A couple of weeks ago, Google pushed out a new and major algorithm update for local search (which industry’s leading resource “Search Engine Land” called the Google “Pigeon update“). There aren’t many details disclosed about the so-called Pigeon yet by Google, but webmasters have been reporting considerable changes in their local rankings over the past few days.
So, what do we know about the Google Pigeon Update?
Google confirmed that the update started to roll out on July 24 for US English results, and it’s not yet known when the update would roll out more widely in other countries and languages.
The aim of the update is to provide a more useful, relevant and accurate local search results. And unlike Penguin and Panda updates, this is not a penalty-based update (aimed at cleaning the SERPs from low-quality content), but a core change to the local search ranking algorithm.
Now, to give you a better idea of the update, we’ve tried to outline all the changes going on (both those claimed by Google and noticed by webmasters).
#1) Local listing packs disappear for a huge number of keywords
One of the key changes seen after the update is a drastically lower number of queries that now include a local listing pack on their SERPs. In some cases, we’ve even noticed just 2-3 sites in the local pack. For example, take a look at the below screenshot.
According to SERP feature graph by MOZ Cast, this number falls from 12.1% of queries on July 23rd to only 3.3% on July 27th.
#2) Local rankings are expected to depend more on website authority
The new local search algorithm is said to be more tied with the traditional Web search ranking signals.
Simply speaking, this may mean that local rankings will now be more determined by domain authority, backlinks and all kinds of other SEO rankings factors.
#3) Ranking boost is seen for Yelp and other local directories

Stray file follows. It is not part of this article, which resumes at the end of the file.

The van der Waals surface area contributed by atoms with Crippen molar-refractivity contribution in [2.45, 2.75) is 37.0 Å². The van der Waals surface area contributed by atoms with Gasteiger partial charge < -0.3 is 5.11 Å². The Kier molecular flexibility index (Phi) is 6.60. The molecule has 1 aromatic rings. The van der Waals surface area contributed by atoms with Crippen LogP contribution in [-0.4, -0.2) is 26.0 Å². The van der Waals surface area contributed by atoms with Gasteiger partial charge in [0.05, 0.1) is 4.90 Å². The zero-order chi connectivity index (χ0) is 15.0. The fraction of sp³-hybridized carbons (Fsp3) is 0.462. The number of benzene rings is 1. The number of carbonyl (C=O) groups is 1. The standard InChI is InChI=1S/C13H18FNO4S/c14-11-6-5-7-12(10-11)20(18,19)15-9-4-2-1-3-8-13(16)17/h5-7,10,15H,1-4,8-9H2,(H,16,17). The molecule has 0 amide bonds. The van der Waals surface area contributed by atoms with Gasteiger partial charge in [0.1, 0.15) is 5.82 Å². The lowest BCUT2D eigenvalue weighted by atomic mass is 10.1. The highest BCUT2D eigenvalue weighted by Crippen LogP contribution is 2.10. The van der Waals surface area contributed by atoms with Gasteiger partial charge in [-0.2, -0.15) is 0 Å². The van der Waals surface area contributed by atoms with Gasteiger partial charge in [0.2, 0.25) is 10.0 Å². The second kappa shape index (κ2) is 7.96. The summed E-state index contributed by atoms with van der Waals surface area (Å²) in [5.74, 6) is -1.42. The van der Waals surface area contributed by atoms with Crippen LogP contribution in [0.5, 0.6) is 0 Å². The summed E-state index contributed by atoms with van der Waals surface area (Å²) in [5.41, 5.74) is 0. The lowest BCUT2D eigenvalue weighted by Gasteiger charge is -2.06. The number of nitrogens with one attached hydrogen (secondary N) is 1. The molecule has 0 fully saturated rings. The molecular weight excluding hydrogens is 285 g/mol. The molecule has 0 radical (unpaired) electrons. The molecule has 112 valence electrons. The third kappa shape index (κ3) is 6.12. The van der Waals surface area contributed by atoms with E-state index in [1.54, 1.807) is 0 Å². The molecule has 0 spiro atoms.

According to the first post-update researches, Yelp and other local directory sites have seen a considerable boost in rankings. For some queries, the entire SERP is built from well-known local directories only.
Even if less of your potential clients may now be able to find your website, many more of them can find you via local directory sites. This makes it crucial to build a solid business presence on leading local directories in your industry.
#4) Local carousel remains a way to gain extra exposure.
Unlike the usual local listing packs, local carousel results remain unaffected by the update and show up with almost the same frequency as before. This means they can still be a great way to gain extra exposure for some local keywords (though carousel listings a present for just 1% of keywords queries.)
Carousel results put a heavy emphasis on your listing’s image and rating, while showing all options side-by-side. So make sure to put a nice, high-quality and attractive photo in your Google+ business profile and encourage your customers to review your business.
Here are a few more “general” recommendations and best practices for local rankings improvement.
- Individual Google+ Local page for your business.
- Proper category for your Google+ Local page.
- Local area code on Google+ Local page.
- NAP on your website matching NAP on your Google+ Local page.
- NAP consistency in all your business listings.
- Large number of positive customer reviews on Google+ Local page and on third-party sources.
- City or state included into your website’s title tags.